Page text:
Aphex Twin - Syro
Critic Score
Based on 43 reviews
2014 Ratings: #8 / 1004
Year End Rank: #6
User Score
Based on 796 ratings
2014 Ratings: #54
Liked by 26 people
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Drowned in Sound

Syro sees a master craftsman return with renewed inspiration. And while it might not technically be James' most innovative album, it way well be his best: his most complete and engaging under the guise of Aphex Twin.


Low on frenetics, Syro is anchored by rotund and agile basslines that zip and glide, and it's decked in accents and melodies that are lively even at their most distressed.

Resident Advisor

Aphex Twin's return, Syro, bears a 2014 release date, and it might end up as the year's best album. But that feels entirely incidental—it sounds like nothing else this year, or the year before, or the year before that one.

Entertainment Weekly
Who knows, the whole thing may turn out to be an elaborate conceptual prank in Richard D. James’ mind, but when it’s this amazing to dance to, it hardly matters.

Every spin through these 12 songs keeps revealing new structures and details that skipped past me until this moment. And the end result after each listen is a desire to just dive right back in from track one and look for more clues.

Pretty Much Amazing

Richard D. James has successfully crafted one of the most stunning records of his career, and he did so by exercising a deft amount of self-control.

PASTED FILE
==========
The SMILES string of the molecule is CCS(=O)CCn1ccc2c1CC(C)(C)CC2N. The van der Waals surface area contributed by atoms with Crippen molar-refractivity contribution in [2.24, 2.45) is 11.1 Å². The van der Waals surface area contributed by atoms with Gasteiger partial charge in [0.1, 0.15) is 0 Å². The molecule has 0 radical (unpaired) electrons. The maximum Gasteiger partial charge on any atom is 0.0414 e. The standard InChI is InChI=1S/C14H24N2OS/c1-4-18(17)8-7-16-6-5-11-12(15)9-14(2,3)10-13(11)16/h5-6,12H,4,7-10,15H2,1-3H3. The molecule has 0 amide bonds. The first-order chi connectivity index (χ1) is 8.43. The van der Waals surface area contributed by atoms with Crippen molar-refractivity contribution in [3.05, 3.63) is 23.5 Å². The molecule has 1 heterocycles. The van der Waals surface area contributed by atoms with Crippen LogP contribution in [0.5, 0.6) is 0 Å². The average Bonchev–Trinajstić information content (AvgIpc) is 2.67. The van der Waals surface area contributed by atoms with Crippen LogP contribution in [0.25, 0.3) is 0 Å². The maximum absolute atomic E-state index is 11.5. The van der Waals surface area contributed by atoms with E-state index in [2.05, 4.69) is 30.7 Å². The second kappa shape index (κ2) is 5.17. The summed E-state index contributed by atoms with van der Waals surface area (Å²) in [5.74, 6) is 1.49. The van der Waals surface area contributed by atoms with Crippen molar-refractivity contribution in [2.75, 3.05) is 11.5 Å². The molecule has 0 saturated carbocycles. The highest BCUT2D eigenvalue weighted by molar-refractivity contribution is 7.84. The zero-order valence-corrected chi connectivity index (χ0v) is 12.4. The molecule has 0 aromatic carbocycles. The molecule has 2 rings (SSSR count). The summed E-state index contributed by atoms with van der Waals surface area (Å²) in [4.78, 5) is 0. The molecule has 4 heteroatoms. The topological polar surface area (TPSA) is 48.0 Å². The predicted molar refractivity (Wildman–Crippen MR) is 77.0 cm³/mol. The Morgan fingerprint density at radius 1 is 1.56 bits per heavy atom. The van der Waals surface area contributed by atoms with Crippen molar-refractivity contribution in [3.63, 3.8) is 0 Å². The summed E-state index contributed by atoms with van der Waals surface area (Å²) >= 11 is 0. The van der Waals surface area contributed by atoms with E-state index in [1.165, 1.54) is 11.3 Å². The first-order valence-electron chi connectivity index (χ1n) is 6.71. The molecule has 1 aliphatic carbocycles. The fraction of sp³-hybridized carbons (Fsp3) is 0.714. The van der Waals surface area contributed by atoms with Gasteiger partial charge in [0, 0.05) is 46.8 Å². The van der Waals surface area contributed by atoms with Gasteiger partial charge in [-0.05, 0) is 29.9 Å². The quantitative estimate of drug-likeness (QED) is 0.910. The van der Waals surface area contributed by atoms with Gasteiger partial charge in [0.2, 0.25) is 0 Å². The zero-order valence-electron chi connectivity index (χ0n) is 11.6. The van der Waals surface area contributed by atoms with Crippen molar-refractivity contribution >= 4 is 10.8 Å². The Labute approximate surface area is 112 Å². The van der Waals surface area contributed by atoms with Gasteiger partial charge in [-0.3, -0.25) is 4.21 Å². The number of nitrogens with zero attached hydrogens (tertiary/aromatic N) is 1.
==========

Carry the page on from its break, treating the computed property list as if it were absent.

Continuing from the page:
A.V. Club

Even if Syro isn’t a radical departure, it’s still a swaggering return, a reminder of just how many varieties of warped sound remain at James’ command—and just how few of his acolytes can touch that versatility. 


‘Syro’ is amazing: bug-eyed, banging rave that sounds quintessentially Aphex while not quite sounding like anything he’s done before. It makes zero concessions to the modern day.

The 405

The beauty of Syro is that every second is impeccable. That's not the sound of somebody striving to be heard - it's the sound of an influencer being confident enough to take the edge off. It isn't challenging, it's playful.

The Line of Best Fit

As much as anything in Aphex Twin’s back catalogue, Syro is an incredibly cohesive, immersive listen. 


On Syro, he is willing to let his acid burbles and exquisite melodies chug along subtly. There is craftsmanship here, but its genius lies in letting the raw quality of his sound speak first rather than arranging it into something new.

No Ripcord